Android has already limited how much apps can access the clipboard and notify users when the app grabs something from it. But Android 13 adds another layer by automatically deleting whatever is in the clipboard after a short while. That way, apps can’t detect old stuff you copied, and — bonus — you’re less likely to share your coworker’s list of reasons why he hates your company with your boss. Android 13 also continues the process of reducing the ability of apps to request location sharing for things like enabling Wi-Fi.
Android 13 requires new apps to ask for permission before they can send you notifications. The new version expands on a feature from Android 11 that automatically resets app permissions once it hasn’t been used for a long time. Since its debut, Google has extended this feature to devices running Android 6, and the operating system has now automatically returned more than 5 billion permissions, according to the company. This way, a game you don’t play anymore and had permission to access your microphone three years ago still won’t be able to listen. And Android 13 makes it easy for app developers to proactively remove permissions if they don’t want to retain access for longer than they desperately need.
Ensuring that Android devices around the world can get security updates has been a major hurdle for Google, since Android’s open source principles allow any manufacturer to publish their own version of the operating system. To improve the situation, the company has spent years investing in a framework called Google System Updates that breaks down the operating system into components and allows phone makers to send updates directly to various modules through Google Play. There are now over 30 of these, and Android 13 adds Bluetooth and Ultra Wideband components, the radio technology used in the short term for things like radar.
Google is working to reduce common software vulnerabilities by rewriting some important parts of the Android code base in more secure programming languages like Rust and creating defaults that push developers in a more secure direction with their own apps. The company has also worked to make its APIs more secure and started offering a new service called the Google Play SDK Index that provides some transparency into widely used software development kits, so developers can be more informed before integrating these third-party modules into their apps .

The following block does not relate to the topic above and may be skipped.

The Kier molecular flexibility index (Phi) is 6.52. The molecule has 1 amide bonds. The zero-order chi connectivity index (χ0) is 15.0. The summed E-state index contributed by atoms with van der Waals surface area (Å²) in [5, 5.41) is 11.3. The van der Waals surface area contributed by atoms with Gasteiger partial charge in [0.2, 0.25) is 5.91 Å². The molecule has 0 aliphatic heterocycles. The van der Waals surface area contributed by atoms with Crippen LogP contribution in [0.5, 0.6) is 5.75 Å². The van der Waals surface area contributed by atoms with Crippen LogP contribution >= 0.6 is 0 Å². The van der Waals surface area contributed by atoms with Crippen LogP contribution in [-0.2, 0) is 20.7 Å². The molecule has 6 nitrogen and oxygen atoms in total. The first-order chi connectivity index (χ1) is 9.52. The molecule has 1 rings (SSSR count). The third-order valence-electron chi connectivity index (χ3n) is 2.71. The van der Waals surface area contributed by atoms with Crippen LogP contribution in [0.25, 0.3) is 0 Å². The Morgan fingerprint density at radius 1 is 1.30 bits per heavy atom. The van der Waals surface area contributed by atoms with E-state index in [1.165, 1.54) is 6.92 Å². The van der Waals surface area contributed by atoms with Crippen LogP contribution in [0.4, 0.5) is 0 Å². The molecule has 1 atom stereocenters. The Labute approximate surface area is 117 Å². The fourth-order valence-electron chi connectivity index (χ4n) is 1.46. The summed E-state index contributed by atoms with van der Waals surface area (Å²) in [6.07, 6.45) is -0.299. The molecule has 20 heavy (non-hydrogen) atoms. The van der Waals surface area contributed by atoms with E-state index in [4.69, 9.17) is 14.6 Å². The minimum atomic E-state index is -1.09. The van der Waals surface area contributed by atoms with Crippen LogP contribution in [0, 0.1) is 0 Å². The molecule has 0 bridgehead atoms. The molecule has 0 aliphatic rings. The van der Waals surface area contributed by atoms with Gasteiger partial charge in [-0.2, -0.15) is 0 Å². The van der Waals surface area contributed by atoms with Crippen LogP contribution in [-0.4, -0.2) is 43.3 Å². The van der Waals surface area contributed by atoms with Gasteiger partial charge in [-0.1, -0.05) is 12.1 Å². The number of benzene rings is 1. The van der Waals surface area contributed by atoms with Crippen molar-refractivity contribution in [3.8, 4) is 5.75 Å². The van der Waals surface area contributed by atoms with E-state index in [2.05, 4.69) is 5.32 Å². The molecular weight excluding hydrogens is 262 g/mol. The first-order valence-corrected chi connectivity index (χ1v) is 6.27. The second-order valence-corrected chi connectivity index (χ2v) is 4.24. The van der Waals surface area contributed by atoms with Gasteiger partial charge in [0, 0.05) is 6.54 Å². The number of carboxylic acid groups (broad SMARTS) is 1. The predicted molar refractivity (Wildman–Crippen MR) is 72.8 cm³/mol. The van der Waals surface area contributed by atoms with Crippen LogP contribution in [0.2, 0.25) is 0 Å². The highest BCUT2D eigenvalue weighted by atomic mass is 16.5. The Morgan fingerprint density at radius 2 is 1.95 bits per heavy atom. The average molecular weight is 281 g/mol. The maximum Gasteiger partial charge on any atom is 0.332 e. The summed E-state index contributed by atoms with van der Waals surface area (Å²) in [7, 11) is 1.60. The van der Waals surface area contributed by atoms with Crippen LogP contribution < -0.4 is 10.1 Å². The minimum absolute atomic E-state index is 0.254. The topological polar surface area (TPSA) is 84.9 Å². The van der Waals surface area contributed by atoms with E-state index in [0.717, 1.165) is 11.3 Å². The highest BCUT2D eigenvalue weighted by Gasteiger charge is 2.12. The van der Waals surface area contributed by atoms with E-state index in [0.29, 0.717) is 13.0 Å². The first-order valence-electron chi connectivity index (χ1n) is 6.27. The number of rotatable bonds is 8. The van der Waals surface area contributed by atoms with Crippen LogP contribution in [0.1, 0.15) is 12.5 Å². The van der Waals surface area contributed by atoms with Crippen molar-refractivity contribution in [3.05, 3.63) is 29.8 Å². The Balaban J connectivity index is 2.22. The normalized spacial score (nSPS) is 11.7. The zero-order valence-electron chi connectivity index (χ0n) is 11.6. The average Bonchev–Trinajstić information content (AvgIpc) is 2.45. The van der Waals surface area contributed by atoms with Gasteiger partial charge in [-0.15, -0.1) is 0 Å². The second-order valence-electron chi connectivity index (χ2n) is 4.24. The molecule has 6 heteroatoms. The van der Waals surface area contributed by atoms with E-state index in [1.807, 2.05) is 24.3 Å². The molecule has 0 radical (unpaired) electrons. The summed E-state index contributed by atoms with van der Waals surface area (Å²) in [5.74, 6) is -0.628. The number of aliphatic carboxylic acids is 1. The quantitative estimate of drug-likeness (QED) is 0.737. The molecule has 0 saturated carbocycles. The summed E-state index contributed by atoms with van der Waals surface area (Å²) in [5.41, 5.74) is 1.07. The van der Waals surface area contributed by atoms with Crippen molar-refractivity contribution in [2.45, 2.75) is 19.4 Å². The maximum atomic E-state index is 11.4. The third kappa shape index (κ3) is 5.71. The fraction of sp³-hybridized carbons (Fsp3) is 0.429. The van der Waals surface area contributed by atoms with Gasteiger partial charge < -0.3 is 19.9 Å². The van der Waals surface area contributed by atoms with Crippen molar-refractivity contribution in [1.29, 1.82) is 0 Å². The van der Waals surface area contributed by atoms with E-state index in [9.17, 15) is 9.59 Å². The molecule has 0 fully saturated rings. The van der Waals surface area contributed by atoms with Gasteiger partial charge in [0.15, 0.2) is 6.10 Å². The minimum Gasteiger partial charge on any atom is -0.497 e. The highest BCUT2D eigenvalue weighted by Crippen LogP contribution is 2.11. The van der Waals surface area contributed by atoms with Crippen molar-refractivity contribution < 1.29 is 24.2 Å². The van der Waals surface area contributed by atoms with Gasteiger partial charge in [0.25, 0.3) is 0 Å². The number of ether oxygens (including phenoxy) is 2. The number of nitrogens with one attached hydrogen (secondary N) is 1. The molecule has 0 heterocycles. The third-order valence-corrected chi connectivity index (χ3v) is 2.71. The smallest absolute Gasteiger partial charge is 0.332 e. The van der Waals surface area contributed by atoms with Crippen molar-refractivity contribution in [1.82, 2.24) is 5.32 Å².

Similar to Apple’s iOS privacy labels, Android recently added a “Data Security” field in Google Play to give users a kind of Nutrition Facts label that spells out how apps say they will handle your data. In practice, though, these types of disclosures aren’t always reliable, so Google offers developers the option to have a third party independently validate their claims against a mobile security standard. The process is still voluntary, though.
says Eugene Lederman, Director of Android Security Strategy.
Apple’s Android and iOS are both moving towards offering the ability to store government-issued ID. In Android 13, Google Wallet can now store such digital IDs and driver’s licenses, and Google says it’s working with both individual states in the US and governments globally to add support this year.
With so much to focus on and improve on, Android 13 is trying to take a sprawling stance and curb it rather than letting it get out of hand. And Android’s D’Silva says there’s one version coming later this year to look forward to: a kind of Security Center under Settings that will set privacy and security options in one place for users. Perhaps this is an acknowledgment that it has become too much for the average user to keep track of on their own.